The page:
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More AI education needed

CompTIA finds that many firms are in the dark over the technology and would benefit from some guidance over its advantages

The channel is going to have to increase the education it can offer users around artificial intelligence if the technology is going to increase its adoption rates.

As it stands only 29% of firms are using AI regularly, which is a rate climbing in single digits from the 24% reporting that back in 2017, according to research into US firms from CompTIA.

The industry group has found that UK businesses are often following the same trends and reported that a lack of knowledge is holding back customers with more than half the customer base admitting to having a low understanding of the technology.

Some customers have recognised that the technology can help in certain areas: improving workflow (52%), analysing large datasets (51%) and enhancing customer experience (48%) but only 19% of firms have developed expert knowledge around AI implementation.

“Artificial intelligence represents a new way of thinking about software,” said Seth Robinson, senior director, technology analysis, CompTIA. “We’re no longer asking computers to produce a defined result every time, but to produce an undefined result based on general rules. Understanding this difference can be challenging, especially when most businesses are not actively developing their own AI algorithms.”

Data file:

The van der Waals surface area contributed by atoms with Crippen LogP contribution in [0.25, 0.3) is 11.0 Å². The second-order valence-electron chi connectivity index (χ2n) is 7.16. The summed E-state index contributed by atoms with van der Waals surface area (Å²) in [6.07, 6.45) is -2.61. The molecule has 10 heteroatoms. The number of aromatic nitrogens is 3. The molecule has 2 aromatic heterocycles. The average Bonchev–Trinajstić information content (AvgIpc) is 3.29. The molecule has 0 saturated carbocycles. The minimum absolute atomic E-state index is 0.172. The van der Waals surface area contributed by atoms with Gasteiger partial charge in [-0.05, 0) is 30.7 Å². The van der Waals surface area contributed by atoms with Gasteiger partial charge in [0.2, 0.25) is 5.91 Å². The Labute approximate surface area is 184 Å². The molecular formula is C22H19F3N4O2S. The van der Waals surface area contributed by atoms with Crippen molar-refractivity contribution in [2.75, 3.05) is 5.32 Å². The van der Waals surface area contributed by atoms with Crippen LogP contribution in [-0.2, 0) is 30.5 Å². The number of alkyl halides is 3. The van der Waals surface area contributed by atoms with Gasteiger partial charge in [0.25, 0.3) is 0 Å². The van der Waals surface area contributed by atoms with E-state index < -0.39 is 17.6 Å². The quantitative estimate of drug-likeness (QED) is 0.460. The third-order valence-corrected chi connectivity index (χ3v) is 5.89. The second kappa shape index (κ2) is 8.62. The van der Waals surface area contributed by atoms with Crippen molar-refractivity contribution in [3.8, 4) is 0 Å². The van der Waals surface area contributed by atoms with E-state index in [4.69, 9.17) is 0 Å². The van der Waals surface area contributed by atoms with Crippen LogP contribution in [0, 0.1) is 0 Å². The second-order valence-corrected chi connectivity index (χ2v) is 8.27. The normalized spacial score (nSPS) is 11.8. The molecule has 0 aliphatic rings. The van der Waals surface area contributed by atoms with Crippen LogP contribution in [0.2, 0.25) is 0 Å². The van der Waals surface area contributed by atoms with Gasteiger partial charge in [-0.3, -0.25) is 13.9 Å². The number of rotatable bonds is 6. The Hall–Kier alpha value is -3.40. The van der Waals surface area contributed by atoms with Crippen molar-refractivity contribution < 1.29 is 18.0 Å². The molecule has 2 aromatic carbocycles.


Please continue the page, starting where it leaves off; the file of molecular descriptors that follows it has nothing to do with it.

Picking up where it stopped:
The issue is slightly wider than just AI and links into general data management practices, which again many customers revealed they were struggling with.

“AI can help with cost savings, but the greater potential lies in opening new doors,” he said. “Companies that are approaching AI as an IT activity should consider its far-reaching implications and move towards a more collaborative model. AI is a topic that should involve the entire organization.”

The UK government has made it clear that it views becoming an AI powerhouse one of its main ambitions for the future in an effort to create jobs and keep the country ahead competitively.

Earlier this month a number of industry experts, including Ocado’s CTO Paul Clarke and Alan Turing Institute chief executive Professor Adrian Smith, were appointed to the AI Council to help keep the momentum going after the government marked the first anniversary of its AI Sector deal, part of its Industrial Strategy.

“Britain is already a leading authority in AI. We are home to some of the world’s finest academic institutions, landing record levels of investment to the sector and attracting the best global tech talent, but we must not be complacent," said Digital Secretary, Jeremy Wright.

“Through our AI Council we will continue this momentum by leveraging the knowledge of experts from a range of sectors to provide leadership on the best use and adoption of artificial intelligence across the economy," he added.

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